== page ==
Pesto alla Genovese (and some new ways to use it!)

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I don’t know about you but the smell of fresh basil leaves really brings back special memories for me.

Every year, when the first week of September hits, we have always “made tomatoes”.

Making tomatoes is when a group of you (meaning EVERYONE in your immediate family) spends the whole weekend canning tomatoes.  It’s something we have done for decades and everything about that weekend has to do with tomatoes (even your skin smells like tomatoes for days!).  But, as a kid, my job – because we all had our own job in this process – was to put the basil leaf in the jars after the tomato passata was poured in.  Being in charge of the basil made me so happy because, not only did it smell glorious, but it reminded me of every afternoon in the summer when my dad would come home.

When he was done work and arrived back home, he would walk through the house without saying one word, grab a crusty piece of Italian bread, walk into the garden, pick a basil leaf, tuck it behind his ear, pick a tomato off the vine, squish it on bread and take a big bite.  When the smile came on his face, my sister and I knew that this was the signal for him to bend down and kiss us on the cheek.  What do I remember most?  The waft of basil that floated in the air as he bent down.  It was heavenly!!

Fast forward to 2016, and that glorious smell of basil reminds me of our incredible summers here in Ontario.  It may not be long, but it is pretty fantastic!!

So, let’s talk pesto.  The word “pesto” actually comes from the verb pestâ or pestare in Italian, which means to pound or crush, in reference to how it was originally made.  According to historical info, traditional Genoese pesto or pesto alla genovese, was made with all the ingredients you see here in this recipe in a mortar  and “crushed” or ground using a circular motion with a pestal to create a paste.

In actual fact, pesto is a generic term for anything that is made by pounding and that’s why the word is used for several different kinds of pestos in Italy.  You can substitute any herb for the basil and use it in so many ways.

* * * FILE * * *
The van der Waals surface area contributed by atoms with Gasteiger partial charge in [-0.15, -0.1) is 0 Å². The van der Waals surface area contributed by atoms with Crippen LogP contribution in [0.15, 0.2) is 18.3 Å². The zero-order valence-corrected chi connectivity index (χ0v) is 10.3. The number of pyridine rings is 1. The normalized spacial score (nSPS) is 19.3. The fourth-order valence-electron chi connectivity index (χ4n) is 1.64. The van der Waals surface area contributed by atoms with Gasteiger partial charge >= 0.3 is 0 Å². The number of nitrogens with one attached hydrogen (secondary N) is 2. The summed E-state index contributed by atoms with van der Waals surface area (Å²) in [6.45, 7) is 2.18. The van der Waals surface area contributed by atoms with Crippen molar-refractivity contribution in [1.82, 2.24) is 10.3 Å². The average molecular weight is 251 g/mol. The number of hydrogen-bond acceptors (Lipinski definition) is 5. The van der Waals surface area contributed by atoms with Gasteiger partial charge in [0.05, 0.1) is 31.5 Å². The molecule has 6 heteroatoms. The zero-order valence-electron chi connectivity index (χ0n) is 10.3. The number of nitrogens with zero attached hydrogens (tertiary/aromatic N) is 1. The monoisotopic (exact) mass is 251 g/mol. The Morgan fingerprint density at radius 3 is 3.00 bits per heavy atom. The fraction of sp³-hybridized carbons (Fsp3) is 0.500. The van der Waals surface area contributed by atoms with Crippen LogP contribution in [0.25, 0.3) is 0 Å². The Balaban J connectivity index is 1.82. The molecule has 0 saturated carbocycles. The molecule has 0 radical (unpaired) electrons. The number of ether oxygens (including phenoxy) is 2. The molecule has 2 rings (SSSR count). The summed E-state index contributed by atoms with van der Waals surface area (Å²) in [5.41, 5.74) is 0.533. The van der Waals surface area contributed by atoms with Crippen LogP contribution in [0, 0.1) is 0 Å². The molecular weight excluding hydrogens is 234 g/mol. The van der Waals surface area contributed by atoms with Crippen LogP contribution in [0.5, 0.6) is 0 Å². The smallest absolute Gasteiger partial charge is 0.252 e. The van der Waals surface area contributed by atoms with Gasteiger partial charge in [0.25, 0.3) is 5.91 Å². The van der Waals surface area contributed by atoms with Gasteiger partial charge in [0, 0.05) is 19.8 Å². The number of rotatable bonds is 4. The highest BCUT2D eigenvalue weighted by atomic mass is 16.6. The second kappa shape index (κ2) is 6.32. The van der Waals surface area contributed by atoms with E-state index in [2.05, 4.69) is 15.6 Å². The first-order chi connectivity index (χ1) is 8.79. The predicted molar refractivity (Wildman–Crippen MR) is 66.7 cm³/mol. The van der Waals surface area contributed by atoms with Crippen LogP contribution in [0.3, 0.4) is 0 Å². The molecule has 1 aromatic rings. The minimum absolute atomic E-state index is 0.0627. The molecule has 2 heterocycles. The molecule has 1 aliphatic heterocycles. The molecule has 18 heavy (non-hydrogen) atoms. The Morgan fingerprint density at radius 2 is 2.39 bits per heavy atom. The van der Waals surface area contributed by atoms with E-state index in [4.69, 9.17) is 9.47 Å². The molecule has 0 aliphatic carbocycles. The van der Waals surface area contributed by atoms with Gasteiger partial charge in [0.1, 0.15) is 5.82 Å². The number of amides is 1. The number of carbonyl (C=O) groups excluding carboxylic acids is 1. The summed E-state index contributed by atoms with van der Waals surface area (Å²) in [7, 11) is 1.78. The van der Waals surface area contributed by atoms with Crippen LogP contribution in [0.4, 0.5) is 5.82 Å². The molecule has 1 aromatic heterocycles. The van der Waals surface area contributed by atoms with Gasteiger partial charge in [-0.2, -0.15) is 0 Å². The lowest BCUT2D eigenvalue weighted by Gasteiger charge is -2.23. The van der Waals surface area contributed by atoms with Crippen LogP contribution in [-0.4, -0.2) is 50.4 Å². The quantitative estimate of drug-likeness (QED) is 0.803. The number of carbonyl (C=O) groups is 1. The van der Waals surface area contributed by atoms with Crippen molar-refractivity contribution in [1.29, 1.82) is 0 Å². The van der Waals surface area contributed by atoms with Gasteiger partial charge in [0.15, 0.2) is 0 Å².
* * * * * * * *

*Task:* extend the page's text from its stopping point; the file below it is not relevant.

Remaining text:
I’ve made pesto where I’ve subbed in parsley and some mint for the basil and drizzled it over lamb kebabs…glorious!!


But made the old fashioned way, it is simply basil, garlic, parmigiano, pine nuts (and often walnuts) with a good dose of olive oil.


Once it’s done, you can freeze it in ice cubes and plop one cube in a saucepan with a touch of cream to throw on your pasta …dinner done in a pinch!


I love it on a white pizza (pizza without tomato sauce)…this one below is spread with pesto, sprinkled with mozzarella and parm, topped with goat cheese stuffed zucchini flowers and then drizzled with truffle oil when it comes out of the oven…heaven!!


However you make it, give it a shot this summer…you will find yourself coming up with a million ways to use it!!


Basil Pesto
Cuisine: italian
Author: Suzie Durigon
Prep time:
Total time:
Serves: 2 500ml jars
The traditional pesto made with basil is so versatile, you will be using it all summer long!!
  • 1/2 pine nuts (or walnuts)
  • 2 garlic cloves
  • 2 cups loosely packed basil – leaves only
  • 1 tbsp butter optional but gives a good depth
  • 1 ice cube
  • 2/3 c olive oil, pluse more for topping your jar
  • 1/4 c parmigiano, grated
  • salt and pepper to taste
  1. In the bowl of a food processor, place the garlic and nuts; pulse until crumbly.
  2. Add basil and pulse again; then add butter if using and pulse again.
  3. Add ice cube and pulse again.
  4. With the machine running, slowly stream in oil until it becomes a paste.
  5. Place mixture in a small bowl and stir in the parmigiana; season to taste and transfer to a small jar and smooth the top.
  6. Add a good helping of olive oil to the top to preserve the top (olive oil is a preservative)